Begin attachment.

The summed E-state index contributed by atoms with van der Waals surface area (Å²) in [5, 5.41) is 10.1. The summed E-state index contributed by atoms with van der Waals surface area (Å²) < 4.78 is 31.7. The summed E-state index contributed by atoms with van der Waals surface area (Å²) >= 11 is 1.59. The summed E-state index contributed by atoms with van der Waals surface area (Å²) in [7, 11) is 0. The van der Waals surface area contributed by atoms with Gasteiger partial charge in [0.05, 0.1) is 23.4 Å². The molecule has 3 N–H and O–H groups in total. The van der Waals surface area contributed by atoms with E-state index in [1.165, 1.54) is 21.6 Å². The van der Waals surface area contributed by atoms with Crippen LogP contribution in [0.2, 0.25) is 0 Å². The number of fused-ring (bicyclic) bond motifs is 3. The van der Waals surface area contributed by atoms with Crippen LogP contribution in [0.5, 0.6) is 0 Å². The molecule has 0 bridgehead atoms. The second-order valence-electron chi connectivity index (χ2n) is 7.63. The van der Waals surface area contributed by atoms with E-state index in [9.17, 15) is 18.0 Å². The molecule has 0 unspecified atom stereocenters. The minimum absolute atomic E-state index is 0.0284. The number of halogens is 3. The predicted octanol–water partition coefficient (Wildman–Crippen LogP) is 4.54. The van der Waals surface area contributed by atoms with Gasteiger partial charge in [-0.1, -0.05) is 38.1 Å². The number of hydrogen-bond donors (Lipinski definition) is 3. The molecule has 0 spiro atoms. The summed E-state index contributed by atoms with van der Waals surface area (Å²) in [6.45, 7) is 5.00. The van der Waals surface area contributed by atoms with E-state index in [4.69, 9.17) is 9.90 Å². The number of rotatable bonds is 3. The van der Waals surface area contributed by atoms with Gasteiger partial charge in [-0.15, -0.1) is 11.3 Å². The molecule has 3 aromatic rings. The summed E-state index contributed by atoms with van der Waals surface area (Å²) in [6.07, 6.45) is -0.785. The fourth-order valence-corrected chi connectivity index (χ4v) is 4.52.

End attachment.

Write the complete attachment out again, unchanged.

The summed E-state index contributed by atoms with van der Waals surface area (Å²) in [5, 5.41) is 10.1. The summed E-state index contributed by atoms with van der Waals surface area (Å²) < 4.78 is 31.7. The summed E-state index contributed by atoms with van der Waals surface area (Å²) >= 11 is 1.59. The summed E-state index contributed by atoms with van der Waals surface area (Å²) in [7, 11) is 0. The van der Waals surface area contributed by atoms with Gasteiger partial charge in [0.05, 0.1) is 23.4 Å². The molecule has 3 N–H and O–H groups in total. The van der Waals surface area contributed by atoms with E-state index in [1.165, 1.54) is 21.6 Å². The van der Waals surface area contributed by atoms with Crippen LogP contribution in [0.2, 0.25) is 0 Å². The number of fused-ring (bicyclic) bond motifs is 3. The van der Waals surface area contributed by atoms with Crippen LogP contribution in [0.5, 0.6) is 0 Å². The molecule has 0 bridgehead atoms. The second-order valence-electron chi connectivity index (χ2n) is 7.63. The van der Waals surface area contributed by atoms with E-state index in [9.17, 15) is 18.0 Å². The molecule has 0 unspecified atom stereocenters. The minimum absolute atomic E-state index is 0.0284. The number of halogens is 3. The predicted octanol–water partition coefficient (Wildman–Crippen LogP) is 4.54. The van der Waals surface area contributed by atoms with Gasteiger partial charge in [-0.1, -0.05) is 38.1 Å². The number of hydrogen-bond donors (Lipinski definition) is 3. The molecule has 0 spiro atoms. The summed E-state index contributed by atoms with van der Waals surface area (Å²) in [6.45, 7) is 5.00. The van der Waals surface area contributed by atoms with E-state index in [4.69, 9.17) is 9.90 Å². The number of rotatable bonds is 3. The van der Waals surface area contributed by atoms with Gasteiger partial charge in [-0.15, -0.1) is 11.3 Å². The molecule has 3 aromatic rings. The summed E-state index contributed by atoms with van der Waals surface area (Å²) in [6.07, 6.45) is -0.785. The fourth-order valence-corrected chi connectivity index (χ4v) is 4.52.